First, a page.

Top 10 Baby Names of 2009
Move over Emma & Jacob – pop culture names reign supreme.
by Paula Bernstein
Move over, Emma, and make room for the new queen of baby names. Isabella stole Emma’s crown, becoming the most popular girl’s name of 2009.
Social Security has just released their annual list of most popular baby names. For the 11th year in a row, Jacob held the top spot for boys. New to the top 10 this year for boys are Jayden and Noah, and for girls, Mia.
Pop culture has clearly made its mark on the list. In fact, many of the most popular names – and the fastest risers on the list – are straight out of Twilight, in particular, lead vampire Edward Cullen.
While Edward moved up only 11 spots to #137, Cullen was the biggest riser among boys’ names, moving up 297 spots, to #485. Jacob is another character in Twilight, but the name has been popular long before the vampire series began.Many of the most popular names – and the fastest risers on the list – are straight out of Twilight, in particular, lead vampire Edward Cullen.
Isabella, the top girls name, is the full name of Bella, Twilight’s lead female character.
A little more than 22,000 girls born in 2009 were named Isabella, followed by Emma, Olivia, Sophia and Ava. Nearly 21,000 boys were named Jacob, followed by Ethan, Michael, Alexander and William.
Politics also affected the list. Maliyah, a variation of Obama’s daughter Malia’s name, made the biggest jump among girls’ names, moving up 342 spots, to #296. Malia came in at #192, rising 153 spots. Sasha, Obama’s other daughter’s name, moved up 101 spots to #261.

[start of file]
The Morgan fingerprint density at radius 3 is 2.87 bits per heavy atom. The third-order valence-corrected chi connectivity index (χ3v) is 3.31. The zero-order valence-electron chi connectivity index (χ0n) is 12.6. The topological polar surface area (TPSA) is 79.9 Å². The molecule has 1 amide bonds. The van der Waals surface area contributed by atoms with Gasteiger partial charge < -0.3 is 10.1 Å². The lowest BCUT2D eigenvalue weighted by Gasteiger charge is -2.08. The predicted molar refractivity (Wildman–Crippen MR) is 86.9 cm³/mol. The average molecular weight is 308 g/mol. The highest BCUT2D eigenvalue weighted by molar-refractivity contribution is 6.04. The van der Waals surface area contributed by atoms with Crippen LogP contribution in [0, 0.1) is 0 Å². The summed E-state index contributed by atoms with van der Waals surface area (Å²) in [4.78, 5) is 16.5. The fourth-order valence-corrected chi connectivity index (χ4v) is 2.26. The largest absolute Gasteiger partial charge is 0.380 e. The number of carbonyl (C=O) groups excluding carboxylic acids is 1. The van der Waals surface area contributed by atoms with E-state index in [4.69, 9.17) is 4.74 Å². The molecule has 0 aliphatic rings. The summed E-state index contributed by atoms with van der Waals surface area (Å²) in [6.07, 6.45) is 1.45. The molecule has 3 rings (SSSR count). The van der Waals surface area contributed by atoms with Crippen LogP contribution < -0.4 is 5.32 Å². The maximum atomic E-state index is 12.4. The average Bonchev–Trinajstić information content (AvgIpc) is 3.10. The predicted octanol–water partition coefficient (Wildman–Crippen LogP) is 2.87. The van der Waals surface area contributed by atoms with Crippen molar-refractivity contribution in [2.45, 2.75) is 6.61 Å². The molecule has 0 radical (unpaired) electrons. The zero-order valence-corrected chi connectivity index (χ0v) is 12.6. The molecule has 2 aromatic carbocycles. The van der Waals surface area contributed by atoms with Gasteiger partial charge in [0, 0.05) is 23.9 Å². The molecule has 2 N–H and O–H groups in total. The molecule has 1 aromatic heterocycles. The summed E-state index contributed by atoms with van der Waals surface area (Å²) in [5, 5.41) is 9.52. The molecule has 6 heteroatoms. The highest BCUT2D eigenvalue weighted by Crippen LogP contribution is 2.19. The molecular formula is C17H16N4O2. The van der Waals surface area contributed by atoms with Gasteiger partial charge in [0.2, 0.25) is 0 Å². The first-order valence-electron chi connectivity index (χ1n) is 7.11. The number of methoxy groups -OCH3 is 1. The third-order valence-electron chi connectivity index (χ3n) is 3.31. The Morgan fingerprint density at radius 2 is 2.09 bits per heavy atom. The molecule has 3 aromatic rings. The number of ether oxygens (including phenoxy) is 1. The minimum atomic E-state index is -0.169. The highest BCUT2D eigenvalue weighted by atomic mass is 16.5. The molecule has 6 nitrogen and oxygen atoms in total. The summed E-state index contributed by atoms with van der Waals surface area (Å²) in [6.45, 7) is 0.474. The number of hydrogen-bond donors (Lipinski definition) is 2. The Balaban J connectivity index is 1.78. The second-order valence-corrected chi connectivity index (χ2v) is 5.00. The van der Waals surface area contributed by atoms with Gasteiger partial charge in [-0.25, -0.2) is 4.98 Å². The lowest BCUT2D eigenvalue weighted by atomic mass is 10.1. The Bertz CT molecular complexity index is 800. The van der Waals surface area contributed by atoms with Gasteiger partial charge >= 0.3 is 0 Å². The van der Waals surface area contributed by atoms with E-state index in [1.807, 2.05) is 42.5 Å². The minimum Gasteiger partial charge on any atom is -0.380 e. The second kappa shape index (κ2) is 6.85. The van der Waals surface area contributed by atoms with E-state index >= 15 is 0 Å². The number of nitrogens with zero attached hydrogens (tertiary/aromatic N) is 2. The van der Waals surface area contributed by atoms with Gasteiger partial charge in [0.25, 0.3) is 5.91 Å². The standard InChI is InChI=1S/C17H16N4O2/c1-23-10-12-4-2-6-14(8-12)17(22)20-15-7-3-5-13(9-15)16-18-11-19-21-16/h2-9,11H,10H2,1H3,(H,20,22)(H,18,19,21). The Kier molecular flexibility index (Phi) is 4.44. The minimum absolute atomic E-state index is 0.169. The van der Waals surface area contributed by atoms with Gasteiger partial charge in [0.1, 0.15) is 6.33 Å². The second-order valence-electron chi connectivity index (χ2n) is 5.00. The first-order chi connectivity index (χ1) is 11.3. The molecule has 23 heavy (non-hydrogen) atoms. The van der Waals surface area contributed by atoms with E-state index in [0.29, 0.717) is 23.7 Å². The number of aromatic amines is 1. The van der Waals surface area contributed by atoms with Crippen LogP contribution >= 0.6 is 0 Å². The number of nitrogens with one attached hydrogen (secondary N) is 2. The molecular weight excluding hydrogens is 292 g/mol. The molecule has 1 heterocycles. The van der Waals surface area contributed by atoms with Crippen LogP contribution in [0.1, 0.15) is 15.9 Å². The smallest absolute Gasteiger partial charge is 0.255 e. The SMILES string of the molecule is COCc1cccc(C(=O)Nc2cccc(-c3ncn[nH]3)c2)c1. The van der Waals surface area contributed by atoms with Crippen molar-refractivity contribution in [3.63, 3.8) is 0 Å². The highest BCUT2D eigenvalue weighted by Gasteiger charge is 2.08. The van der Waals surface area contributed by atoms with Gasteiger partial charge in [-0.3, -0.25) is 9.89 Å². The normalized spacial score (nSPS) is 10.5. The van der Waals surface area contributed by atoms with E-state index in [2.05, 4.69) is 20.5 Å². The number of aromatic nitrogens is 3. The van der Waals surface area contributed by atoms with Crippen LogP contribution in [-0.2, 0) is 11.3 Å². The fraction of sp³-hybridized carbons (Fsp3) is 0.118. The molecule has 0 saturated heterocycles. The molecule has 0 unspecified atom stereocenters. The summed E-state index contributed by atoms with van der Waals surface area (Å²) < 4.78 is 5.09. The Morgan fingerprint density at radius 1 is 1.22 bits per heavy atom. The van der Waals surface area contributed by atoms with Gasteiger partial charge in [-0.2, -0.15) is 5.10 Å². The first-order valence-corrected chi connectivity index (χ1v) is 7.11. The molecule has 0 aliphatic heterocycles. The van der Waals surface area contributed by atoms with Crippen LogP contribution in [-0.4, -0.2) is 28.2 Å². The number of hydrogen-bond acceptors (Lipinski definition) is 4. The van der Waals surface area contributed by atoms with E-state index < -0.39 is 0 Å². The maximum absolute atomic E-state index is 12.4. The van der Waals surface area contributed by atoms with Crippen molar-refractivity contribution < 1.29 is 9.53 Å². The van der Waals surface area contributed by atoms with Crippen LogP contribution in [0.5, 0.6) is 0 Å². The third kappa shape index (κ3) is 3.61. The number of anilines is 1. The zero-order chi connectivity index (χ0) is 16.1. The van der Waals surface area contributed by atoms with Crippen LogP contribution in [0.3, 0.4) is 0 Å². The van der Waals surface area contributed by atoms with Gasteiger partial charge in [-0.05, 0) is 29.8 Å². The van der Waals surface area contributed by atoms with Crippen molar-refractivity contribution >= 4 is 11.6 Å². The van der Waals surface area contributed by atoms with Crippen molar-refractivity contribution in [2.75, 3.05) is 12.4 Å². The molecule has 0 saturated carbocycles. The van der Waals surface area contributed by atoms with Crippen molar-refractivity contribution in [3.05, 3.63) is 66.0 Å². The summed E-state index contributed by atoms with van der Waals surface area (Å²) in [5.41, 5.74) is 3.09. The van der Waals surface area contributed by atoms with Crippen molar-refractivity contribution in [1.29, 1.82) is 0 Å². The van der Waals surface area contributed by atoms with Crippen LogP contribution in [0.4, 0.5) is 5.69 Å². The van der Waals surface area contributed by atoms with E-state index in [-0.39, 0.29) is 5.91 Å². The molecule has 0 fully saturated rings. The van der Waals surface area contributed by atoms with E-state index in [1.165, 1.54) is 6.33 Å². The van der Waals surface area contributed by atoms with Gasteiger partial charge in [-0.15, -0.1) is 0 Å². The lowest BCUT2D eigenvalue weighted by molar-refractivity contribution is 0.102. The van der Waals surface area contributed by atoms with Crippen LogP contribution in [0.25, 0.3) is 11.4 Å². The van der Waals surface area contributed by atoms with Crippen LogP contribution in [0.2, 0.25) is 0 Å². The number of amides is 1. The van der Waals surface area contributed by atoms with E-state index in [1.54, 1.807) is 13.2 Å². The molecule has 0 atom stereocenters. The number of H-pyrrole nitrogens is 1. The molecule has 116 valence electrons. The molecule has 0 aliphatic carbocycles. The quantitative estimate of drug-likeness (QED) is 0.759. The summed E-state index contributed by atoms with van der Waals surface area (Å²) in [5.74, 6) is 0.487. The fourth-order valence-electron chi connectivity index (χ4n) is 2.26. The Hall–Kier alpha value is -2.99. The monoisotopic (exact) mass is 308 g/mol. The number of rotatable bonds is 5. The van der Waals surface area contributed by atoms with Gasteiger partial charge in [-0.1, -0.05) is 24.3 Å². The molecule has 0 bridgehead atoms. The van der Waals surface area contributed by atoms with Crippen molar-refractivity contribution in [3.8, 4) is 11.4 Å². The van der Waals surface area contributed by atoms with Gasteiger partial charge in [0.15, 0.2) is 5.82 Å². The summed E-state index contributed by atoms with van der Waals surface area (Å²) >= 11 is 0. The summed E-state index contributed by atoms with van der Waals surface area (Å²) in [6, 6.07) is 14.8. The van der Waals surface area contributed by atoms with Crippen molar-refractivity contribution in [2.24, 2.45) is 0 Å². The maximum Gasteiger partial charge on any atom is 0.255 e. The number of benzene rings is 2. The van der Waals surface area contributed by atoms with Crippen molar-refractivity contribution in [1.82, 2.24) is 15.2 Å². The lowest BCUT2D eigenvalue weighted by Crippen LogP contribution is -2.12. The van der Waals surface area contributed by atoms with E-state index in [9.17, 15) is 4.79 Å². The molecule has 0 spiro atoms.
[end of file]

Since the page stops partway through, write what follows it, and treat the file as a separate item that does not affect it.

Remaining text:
I hope Mrs. Obama doesn’t take it personally that Michelle dropped a spot from last year, to #104.
Barack is still only the most 1,993rd most popular name for boys, but that’s up from #2,424 the prior year.
Celebrities are notorious for branding their kids with strange names. Rob Morrow named his daughter Tu Morrow, and Gwen Stefani and Gavin Rossdale gave their little bundle of joy the memorable name Zuma Nesta Rock.
But don’t let the popularity (or unpopularity) of a name influence you too much. When my husband and I were picking out a name for our first child, we nixed our first name choice for a girl, Hannah, because it was so high on the list. Since my daughter, Jesse, was born in 2002, I haven’t met any other Hannahs in our neighborhood, but I have met another girl named Jesse.
Then, when it came time to pick #2’s name, we chose Ruby, which was far down on the list (and still is nationally), but in our neighborhood, it’s as popular as Jennifer was when I was growing up.
Meanwhile, The New York Times reported earlier this spring that 3% of parents regret their choice of baby name and would change it if they could. Alexandra Jacobs had second thoughts about naming her son Seymour.
For all the latest news in baby names, as well as a comprehensive list of girl and boy names, their meanings, popularity, and history, check out Babble.com’s Baby Name resource.